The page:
By THÉRÈSE MARGOLIS
Back in the year 1868, Mexico was a chaotic place.
Having finally achieved independence from Spain – after 300 years of harsh colonial rule – just 45 years earlier, and, immediately after that, enduring a three-year, European-imposed monarchy, the country was still experiencing the rollercoaster effects of nearly a half century of sorted political tug-o-wars and military power struggles that left it vulnerable to an attack by its northern neighbor in 1846 that would force it to cede almost half of its sovereign territory.
Fifteen years later, Mexico was invaded by the French, ostensibly to collect on defaulted loans of the liberal government of the young nation’s liberalist new president, Benito Juárez, but in reality to try to restore a European monarchy.
Meanwhile, to the north, the United States was embroiled in a gruesome Civil War that would tear that country apart and lead to the deaths of nearly 700,000 people.
When the fighting finally ended north of the border, the imposed monarchist rule of Maximilian collapsed in 1867 and Juárez was reinstated as president.
And with war’s end in the United States, countless disenfranchised U.S. soldiers – mostly from the Confederate side, but also many Unionists – headed south to Mexico to find work in the country’s then-fledgling mining and railroad industries.
Shell-shocked, socially adrift and cast into a society of which they did not know the culture or language, things did not always go well for these Civil War veterans.
Many of them ended up sick and penniless, with no real family or support system to turn to in their new homeland.
It was against this backdrop of political change and economic transition that a small group of U.S. residents in Mexico decided to found an organization that would look after the interests of these unsettled American workers and other disadvantaged U.S. expats with a philanthropic safety net that would provide them with essential medical care and financial aid as needed.
Thus was born the American Benevolent Society (ABS), which from its very conception has sought to serve U.S. citizens and others in Mexico in times of difficulty through both moral and economic assistance.
One hundred and fifty years later, the core mission of the ABS has not changed, although its activities and means of providing for its wards has adapted to current realities.
Over the last century and a half, the ABS has established a cemetery to provide for families of deceased U.S. citizens, helped found the world-renowned ABC Medical Center, established a used bookstore which doubles as a friendly hub for community interaction, organized annual health fairs and important holiday events, set up adult education classes, initiated a meals-on-wheels program for homebound persons and, most recently, worked closely with the U.S. Embassy in Mexico to help undocumented, dual-citizen children get the paperwork and documentation they need to be able to study and assimilate into both U.S. and Mexican society.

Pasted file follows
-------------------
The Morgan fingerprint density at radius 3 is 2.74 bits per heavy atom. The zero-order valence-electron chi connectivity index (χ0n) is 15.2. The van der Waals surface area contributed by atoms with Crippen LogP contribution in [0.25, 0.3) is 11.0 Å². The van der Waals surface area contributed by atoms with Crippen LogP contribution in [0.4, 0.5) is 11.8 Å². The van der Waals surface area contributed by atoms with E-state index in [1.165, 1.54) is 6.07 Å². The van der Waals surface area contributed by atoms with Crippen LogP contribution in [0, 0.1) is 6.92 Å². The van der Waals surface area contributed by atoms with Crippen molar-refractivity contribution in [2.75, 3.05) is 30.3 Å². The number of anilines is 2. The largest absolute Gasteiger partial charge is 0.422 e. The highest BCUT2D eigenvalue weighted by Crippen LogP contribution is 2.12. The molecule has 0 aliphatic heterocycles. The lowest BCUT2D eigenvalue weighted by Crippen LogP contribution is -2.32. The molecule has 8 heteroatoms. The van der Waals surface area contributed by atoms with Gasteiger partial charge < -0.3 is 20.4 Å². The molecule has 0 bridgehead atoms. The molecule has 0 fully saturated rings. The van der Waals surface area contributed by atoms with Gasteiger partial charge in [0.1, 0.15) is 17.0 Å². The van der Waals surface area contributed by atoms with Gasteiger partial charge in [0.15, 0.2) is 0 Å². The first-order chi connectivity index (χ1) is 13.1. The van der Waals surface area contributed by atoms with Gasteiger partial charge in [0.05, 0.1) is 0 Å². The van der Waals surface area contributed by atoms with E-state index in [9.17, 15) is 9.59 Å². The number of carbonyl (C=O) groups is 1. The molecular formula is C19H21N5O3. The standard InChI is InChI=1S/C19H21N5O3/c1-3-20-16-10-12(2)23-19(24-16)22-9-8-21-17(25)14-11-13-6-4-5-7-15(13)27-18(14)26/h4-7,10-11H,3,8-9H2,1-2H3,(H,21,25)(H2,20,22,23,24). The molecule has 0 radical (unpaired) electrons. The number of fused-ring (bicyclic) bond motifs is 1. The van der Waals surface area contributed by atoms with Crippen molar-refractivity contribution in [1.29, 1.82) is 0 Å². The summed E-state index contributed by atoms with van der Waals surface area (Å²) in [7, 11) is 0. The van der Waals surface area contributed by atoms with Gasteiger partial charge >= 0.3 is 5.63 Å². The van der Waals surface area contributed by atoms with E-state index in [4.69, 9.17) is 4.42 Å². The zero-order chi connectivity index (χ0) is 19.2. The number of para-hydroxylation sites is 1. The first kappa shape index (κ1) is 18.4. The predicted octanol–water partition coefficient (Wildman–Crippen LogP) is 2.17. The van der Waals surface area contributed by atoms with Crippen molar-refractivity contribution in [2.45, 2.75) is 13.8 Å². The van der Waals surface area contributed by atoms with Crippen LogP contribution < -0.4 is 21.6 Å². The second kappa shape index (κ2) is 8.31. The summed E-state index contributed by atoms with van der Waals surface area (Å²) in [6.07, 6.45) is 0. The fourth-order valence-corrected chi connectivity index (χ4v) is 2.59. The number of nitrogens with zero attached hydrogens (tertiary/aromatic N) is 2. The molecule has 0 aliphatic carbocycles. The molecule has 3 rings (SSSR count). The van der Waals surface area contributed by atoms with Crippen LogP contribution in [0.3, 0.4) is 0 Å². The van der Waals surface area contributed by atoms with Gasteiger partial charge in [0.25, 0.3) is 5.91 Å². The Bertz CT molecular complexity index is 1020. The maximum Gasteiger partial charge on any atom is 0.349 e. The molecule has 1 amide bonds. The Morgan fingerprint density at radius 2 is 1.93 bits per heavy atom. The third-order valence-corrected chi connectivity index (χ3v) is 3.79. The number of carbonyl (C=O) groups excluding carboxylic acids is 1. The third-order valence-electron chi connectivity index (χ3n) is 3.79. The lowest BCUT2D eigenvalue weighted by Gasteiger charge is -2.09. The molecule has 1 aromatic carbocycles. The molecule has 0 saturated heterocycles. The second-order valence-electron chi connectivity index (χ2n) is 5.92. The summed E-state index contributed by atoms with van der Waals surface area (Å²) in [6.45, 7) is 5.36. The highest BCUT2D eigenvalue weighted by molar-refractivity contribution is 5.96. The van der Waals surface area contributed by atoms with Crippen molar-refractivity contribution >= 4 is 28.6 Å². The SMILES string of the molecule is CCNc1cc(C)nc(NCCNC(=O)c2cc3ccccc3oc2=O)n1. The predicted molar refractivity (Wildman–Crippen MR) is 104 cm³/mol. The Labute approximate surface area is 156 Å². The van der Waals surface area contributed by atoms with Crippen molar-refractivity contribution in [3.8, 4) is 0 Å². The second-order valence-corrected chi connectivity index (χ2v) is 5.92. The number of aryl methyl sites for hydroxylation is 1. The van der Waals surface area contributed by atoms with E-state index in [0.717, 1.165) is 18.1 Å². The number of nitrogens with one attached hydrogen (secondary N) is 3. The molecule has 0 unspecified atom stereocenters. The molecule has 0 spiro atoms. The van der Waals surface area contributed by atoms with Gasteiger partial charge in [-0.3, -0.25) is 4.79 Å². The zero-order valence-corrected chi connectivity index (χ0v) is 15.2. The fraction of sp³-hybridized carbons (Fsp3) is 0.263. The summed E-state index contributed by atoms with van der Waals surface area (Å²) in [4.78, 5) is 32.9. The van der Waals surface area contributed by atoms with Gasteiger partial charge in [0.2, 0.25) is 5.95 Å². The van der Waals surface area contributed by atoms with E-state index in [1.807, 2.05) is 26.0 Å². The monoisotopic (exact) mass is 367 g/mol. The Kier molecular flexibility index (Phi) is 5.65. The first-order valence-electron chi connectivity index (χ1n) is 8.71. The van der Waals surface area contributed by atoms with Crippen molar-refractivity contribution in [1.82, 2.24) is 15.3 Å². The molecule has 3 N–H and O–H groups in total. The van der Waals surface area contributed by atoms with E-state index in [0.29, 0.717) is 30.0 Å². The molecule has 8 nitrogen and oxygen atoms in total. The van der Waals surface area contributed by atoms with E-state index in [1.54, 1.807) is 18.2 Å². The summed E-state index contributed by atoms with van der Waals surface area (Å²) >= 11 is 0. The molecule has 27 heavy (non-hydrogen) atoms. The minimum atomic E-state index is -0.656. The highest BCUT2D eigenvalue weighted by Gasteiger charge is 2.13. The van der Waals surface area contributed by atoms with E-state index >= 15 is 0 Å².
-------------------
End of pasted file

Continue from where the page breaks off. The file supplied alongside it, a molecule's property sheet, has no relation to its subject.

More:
The American Benevolent Society has helped out families in times of war (Mexico suffered its own horrific Civil War from 1910 to 1920), earthquakes, floods and other disasters.
It has served as an umbrella organization for numerous other U.S. altruistic and social entities in Mexico and has worked closely with the U.S. Embassy to help Americans living here to register to vote, get access to Social Security benefits and orient citizens in distress as to their rights.
Last Thursday, Feb. 22, the ABS celebrated its 150th anniversary with its traditional Cherry Pie Festival at the residence of U.S. Ambassador to Mexico Roberta Jacobson.
Officially established on the birthday of the United States’ first president, George Washington (who, through an unsubstantiated story about his youth has, over the years, become associated with cherries), the ABS’ Cherry Pie Fest serves not only as a celebration for the organization’s anniversary and annual general meeting, but as a palpable reminder of the fundamental ideals and values of the society’s mission.
During the event at Jacobson’s home, ABS president Bill Biese and ABS executive director Barbara Franco – both of whom were formally recognized for their unflinching service and dedication to the community – outlined briefly the society’s history and objectives, a chronical that was later elaborated on by ABS board members Nancy Stich and Mark Alexander, whose generous contributions were likewise acknowledged. (Alexander was the recipient of the ABS’ 2018 Cherry Pie Award for Service).
Also recognized were Frances Huttanus, who was given the Herbert E. Wallace Lifetime Community Service Award along with Biese, Pedro De Koster and Genny Mosser.
The American Benevolent Society’s offices are located inside Union Church at Paseo de la Reforma 1870 in Lomas de Chapultepec, and are open Monday through Friday from 9 a.m. to 5 p.m. and Saturday from 10 a.m. to 1:30 p.m.
The ABS operates a nonprofit used book store called Caza Libros which is also located inside Union Church, at Paseo de la Reforma 1870 in Colonia Lomas de Chapultepec. It is open Monday through Friday from 9 a.m. to 5 p.m.
The ABS also operates the American Cemetery, located at Calzada Mexico-Tacuba 1175 in Colonia Argentina Antigua (tel: 5399-3645).
For more information, call the American Benevolent Society office at 5540-5123.